The second thing I have learned is about sin; its rippling effect as well as forgiveness.  This has a similarity to the nature vs. nurture or rather cause and effect.  I am not very good at providing adequate examples, but hopefully you can understand what I have learned.  It has been said that sin darkens the intellect and weakens the soul.  One thing this means is that sin takes away some of the clarity we may have had.  We grow further from God.  It becomes easier to sin more, and harder to persist in resisting sin.  This is seen on a personal and spiritual level, but also on a superficial level we can see how this happens.  A pretty blunt example would be child abuse.  You have a pedophile and torturer who is only considering satisfying his own urges.  This is a person who has given himself over to sin completely and any consideration regarding ever fighting  those vices is way too weak to make a difference on its own.  Then you have the child this person is hurting.  The sin only belongs to the pedophile, but yet the child has to bear the burden of that horror.  The child is affected for the rest of his or her life.  This makes me think of Christ carrying His cross.  He didn’t deserve the torture He went through, but he carried the burden anyway.

You can also think of having a moment of selfishness on the road.  Say you are in a rush, trying to get somewhere and wrapped up in your own life.  So, what if this mood you are in causes you to cut somebody off or just make someone else angry who is trying to get to their own destination.  Maybe, because you were a little bit rude on the road, this person is upset and their demeanor then affects their own life and causes them to be rude to the people they love.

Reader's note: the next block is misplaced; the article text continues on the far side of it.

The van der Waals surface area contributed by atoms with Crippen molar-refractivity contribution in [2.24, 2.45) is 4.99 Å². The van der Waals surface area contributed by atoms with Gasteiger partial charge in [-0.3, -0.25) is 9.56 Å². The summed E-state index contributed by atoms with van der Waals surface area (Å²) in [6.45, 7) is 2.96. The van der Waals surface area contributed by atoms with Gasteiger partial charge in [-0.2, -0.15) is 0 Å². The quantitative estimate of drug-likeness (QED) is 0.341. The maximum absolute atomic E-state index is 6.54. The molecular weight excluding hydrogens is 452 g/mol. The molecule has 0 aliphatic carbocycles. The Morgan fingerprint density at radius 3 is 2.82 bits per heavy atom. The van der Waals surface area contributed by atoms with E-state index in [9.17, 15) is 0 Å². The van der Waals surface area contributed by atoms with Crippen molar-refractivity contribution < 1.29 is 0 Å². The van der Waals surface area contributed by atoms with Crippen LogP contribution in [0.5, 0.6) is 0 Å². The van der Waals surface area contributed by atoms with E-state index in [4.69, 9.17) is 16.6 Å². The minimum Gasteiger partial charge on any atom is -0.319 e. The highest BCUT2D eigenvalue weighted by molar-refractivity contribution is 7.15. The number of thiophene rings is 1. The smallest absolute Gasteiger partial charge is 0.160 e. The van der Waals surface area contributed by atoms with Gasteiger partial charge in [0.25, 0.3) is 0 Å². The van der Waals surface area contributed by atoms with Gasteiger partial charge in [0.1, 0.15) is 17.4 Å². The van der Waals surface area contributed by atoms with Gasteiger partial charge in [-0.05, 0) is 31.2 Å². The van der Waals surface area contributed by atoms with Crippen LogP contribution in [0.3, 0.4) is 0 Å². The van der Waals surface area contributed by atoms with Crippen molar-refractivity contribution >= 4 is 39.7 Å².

That is the rippling effect of sin.  Yes, in the end we are all responsible for our own actions.  The rude driver is not necessarily to blame for someone else treating someone they care about badly, but whether the driver realizes it or not, they were somehow involved in the life of a complete stranger.

Then you have forgiveness.  What if the stranger who was put in a bad mood by a rude driver decided to forgive that driver?  I learned that forgiveness means not letting the sin of another person affect you anymore.  If you forgive that rude driver, then you won’t upset people you care about because of your bad mood.  In essence you stop the cycle of sin and put an end to the ripples.  That is the power of forgiveness.

Let’s apply this idea of forgiveness to childhood trauma.  Healing is a process of forgiveness.  Here, forgiveness does not mean pretending the horrors of abuse never happened.  Neither does it mean that to forgive you have to be comfortable around people who abused you.  You do not have to be friends with the abuser who sinned against you.  It just wouldn’t be safe.  In the interest of safety I refuse to have anything to do with my aunt and uncle who caused my dissociation.  But, even though I can not practice forgiveness by showing direct kindness and charity to them, I will practice forgiveness as well as I can through healing and trying to put an end to the many effects their sins have had on me.

Here is a quote I like:

“God could in no wise permit the kind of evil out of which He could not bring good” – St. Augustine (354-430)

I know God is more powerful that the devil.  I do not understand why God allows these horrible sins to persist, however, I do know that He is more forgiving than any of us – as long as we acknowledge we need His forgiveness.  What I have also learned is that God is relying on us to allow Him to work in the world.  As long as we co-operate with His inspirations, as well as forgiving others by healing ourselves, we are allowing God to work through us.

Our healing can be more powerful than we ever imagined!